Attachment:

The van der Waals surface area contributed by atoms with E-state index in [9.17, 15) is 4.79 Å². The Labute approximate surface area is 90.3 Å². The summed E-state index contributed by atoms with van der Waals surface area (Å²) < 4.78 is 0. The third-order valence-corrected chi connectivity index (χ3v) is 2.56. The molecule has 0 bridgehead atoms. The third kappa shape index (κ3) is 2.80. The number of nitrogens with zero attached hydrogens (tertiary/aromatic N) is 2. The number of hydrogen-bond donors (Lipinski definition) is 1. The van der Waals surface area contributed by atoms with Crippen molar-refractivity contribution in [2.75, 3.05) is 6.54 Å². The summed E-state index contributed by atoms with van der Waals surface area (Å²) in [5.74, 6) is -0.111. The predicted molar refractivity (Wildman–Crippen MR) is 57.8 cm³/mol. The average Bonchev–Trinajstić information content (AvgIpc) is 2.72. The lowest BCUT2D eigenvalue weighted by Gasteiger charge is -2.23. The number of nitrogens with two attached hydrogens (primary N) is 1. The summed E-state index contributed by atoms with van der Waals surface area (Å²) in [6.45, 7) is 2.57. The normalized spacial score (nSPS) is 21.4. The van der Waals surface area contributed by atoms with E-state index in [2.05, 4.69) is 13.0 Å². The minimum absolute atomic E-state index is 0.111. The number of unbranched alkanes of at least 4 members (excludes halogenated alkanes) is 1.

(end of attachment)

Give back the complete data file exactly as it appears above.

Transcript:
The van der Waals surface area contributed by atoms with E-state index in [9.17, 15) is 4.79 Å². The Labute approximate surface area is 90.3 Å². The summed E-state index contributed by atoms with van der Waals surface area (Å²) < 4.78 is 0. The third-order valence-corrected chi connectivity index (χ3v) is 2.56. The molecule has 0 bridgehead atoms. The third kappa shape index (κ3) is 2.80. The number of nitrogens with zero attached hydrogens (tertiary/aromatic N) is 2. The number of hydrogen-bond donors (Lipinski definition) is 1. The van der Waals surface area contributed by atoms with Crippen molar-refractivity contribution in [2.75, 3.05) is 6.54 Å². The summed E-state index contributed by atoms with van der Waals surface area (Å²) in [5.74, 6) is -0.111. The predicted molar refractivity (Wildman–Crippen MR) is 57.8 cm³/mol. The average Bonchev–Trinajstić information content (AvgIpc) is 2.72. The lowest BCUT2D eigenvalue weighted by Gasteiger charge is -2.23. The number of nitrogens with two attached hydrogens (primary N) is 1. The summed E-state index contributed by atoms with van der Waals surface area (Å²) in [6.45, 7) is 2.57. The normalized spacial score (nSPS) is 21.4. The van der Waals surface area contributed by atoms with E-state index in [2.05, 4.69) is 13.0 Å². The minimum absolute atomic E-state index is 0.111. The number of unbranched alkanes of at least 4 members (excludes halogenated alkanes) is 1.